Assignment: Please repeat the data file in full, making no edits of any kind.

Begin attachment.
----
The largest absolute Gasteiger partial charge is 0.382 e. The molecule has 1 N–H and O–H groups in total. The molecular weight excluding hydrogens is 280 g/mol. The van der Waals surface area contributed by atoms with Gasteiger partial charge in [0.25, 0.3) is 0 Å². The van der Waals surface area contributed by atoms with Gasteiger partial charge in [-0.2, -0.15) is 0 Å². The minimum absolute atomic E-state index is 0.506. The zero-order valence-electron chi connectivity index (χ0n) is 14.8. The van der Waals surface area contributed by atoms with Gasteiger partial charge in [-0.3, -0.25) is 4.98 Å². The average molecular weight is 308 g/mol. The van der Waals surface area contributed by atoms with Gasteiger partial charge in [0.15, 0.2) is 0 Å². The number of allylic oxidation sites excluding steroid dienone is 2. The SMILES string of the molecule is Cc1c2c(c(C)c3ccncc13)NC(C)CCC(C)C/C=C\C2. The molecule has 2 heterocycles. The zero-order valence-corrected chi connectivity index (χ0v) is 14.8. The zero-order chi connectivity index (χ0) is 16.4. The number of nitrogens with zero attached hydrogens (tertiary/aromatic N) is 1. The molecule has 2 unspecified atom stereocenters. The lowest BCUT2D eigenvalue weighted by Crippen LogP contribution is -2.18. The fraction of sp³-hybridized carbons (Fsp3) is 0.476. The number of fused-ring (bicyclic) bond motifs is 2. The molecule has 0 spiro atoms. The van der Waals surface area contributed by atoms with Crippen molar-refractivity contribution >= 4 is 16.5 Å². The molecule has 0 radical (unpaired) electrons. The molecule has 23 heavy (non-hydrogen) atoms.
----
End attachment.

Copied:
The largest absolute Gasteiger partial charge is 0.382 e. The molecule has 1 N–H and O–H groups in total. The molecular weight excluding hydrogens is 280 g/mol. The van der Waals surface area contributed by atoms with Gasteiger partial charge in [0.25, 0.3) is 0 Å². The van der Waals surface area contributed by atoms with Gasteiger partial charge in [-0.2, -0.15) is 0 Å². The minimum absolute atomic E-state index is 0.506. The zero-order valence-electron chi connectivity index (χ0n) is 14.8. The van der Waals surface area contributed by atoms with Gasteiger partial charge in [-0.3, -0.25) is 4.98 Å². The average molecular weight is 308 g/mol. The van der Waals surface area contributed by atoms with Gasteiger partial charge in [0.15, 0.2) is 0 Å². The number of allylic oxidation sites excluding steroid dienone is 2. The SMILES string of the molecule is Cc1c2c(c(C)c3ccncc13)NC(C)CCC(C)C/C=C\C2. The molecule has 2 heterocycles. The zero-order valence-corrected chi connectivity index (χ0v) is 14.8. The zero-order chi connectivity index (χ0) is 16.4. The number of nitrogens with zero attached hydrogens (tertiary/aromatic N) is 1. The molecule has 2 unspecified atom stereocenters. The lowest BCUT2D eigenvalue weighted by Crippen LogP contribution is -2.18. The fraction of sp³-hybridized carbons (Fsp3) is 0.476. The number of fused-ring (bicyclic) bond motifs is 2. The molecule has 0 spiro atoms. The van der Waals surface area contributed by atoms with Crippen molar-refractivity contribution >= 4 is 16.5 Å². The molecule has 0 radical (unpaired) electrons. The molecule has 23 heavy (non-hydrogen) atoms.